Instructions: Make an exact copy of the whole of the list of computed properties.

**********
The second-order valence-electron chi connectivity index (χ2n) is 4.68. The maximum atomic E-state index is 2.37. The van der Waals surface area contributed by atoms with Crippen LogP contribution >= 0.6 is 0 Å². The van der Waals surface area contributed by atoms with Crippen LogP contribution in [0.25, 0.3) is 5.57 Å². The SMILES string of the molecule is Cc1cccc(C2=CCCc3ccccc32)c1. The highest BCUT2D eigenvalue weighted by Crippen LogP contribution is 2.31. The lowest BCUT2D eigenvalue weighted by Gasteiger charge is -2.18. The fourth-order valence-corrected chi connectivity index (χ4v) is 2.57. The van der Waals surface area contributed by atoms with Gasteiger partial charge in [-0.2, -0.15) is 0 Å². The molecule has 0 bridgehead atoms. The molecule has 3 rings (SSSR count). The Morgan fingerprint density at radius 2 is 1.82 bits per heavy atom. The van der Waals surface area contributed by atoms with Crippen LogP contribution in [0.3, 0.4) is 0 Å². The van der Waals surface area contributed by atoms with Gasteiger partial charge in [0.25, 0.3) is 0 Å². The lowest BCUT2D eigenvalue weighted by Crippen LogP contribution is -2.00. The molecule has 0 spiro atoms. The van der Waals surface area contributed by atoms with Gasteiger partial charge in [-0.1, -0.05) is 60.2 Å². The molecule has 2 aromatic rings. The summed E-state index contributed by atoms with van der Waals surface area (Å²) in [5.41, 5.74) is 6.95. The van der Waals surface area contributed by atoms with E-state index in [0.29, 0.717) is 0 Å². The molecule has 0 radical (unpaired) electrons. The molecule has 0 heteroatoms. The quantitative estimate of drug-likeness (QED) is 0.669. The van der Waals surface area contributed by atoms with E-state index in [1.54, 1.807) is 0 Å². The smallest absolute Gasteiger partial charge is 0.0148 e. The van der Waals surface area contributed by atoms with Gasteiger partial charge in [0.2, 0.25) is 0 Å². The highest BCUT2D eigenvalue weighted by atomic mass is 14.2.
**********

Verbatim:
The second-order valence-electron chi connectivity index (χ2n) is 4.68. The maximum atomic E-state index is 2.37. The van der Waals surface area contributed by atoms with Crippen LogP contribution >= 0.6 is 0 Å². The van der Waals surface area contributed by atoms with Crippen LogP contribution in [0.25, 0.3) is 5.57 Å². The SMILES string of the molecule is Cc1cccc(C2=CCCc3ccccc32)c1. The highest BCUT2D eigenvalue weighted by Crippen LogP contribution is 2.31. The lowest BCUT2D eigenvalue weighted by Gasteiger charge is -2.18. The fourth-order valence-corrected chi connectivity index (χ4v) is 2.57. The van der Waals surface area contributed by atoms with Gasteiger partial charge in [-0.2, -0.15) is 0 Å². The molecule has 0 bridgehead atoms. The molecule has 3 rings (SSSR count). The Morgan fingerprint density at radius 2 is 1.82 bits per heavy atom. The van der Waals surface area contributed by atoms with Crippen LogP contribution in [0.3, 0.4) is 0 Å². The van der Waals surface area contributed by atoms with Gasteiger partial charge in [0.25, 0.3) is 0 Å². The lowest BCUT2D eigenvalue weighted by Crippen LogP contribution is -2.00. The molecule has 0 spiro atoms. The van der Waals surface area contributed by atoms with Gasteiger partial charge in [-0.1, -0.05) is 60.2 Å². The molecule has 2 aromatic rings. The summed E-state index contributed by atoms with van der Waals surface area (Å²) in [5.41, 5.74) is 6.95. The van der Waals surface area contributed by atoms with E-state index in [0.29, 0.717) is 0 Å². The molecule has 0 radical (unpaired) electrons. The molecule has 0 heteroatoms. The quantitative estimate of drug-likeness (QED) is 0.669. The van der Waals surface area contributed by atoms with E-state index in [1.54, 1.807) is 0 Å². The smallest absolute Gasteiger partial charge is 0.0148 e. The van der Waals surface area contributed by atoms with Gasteiger partial charge in [0.2, 0.25) is 0 Å². The highest BCUT2D eigenvalue weighted by atomic mass is 14.2.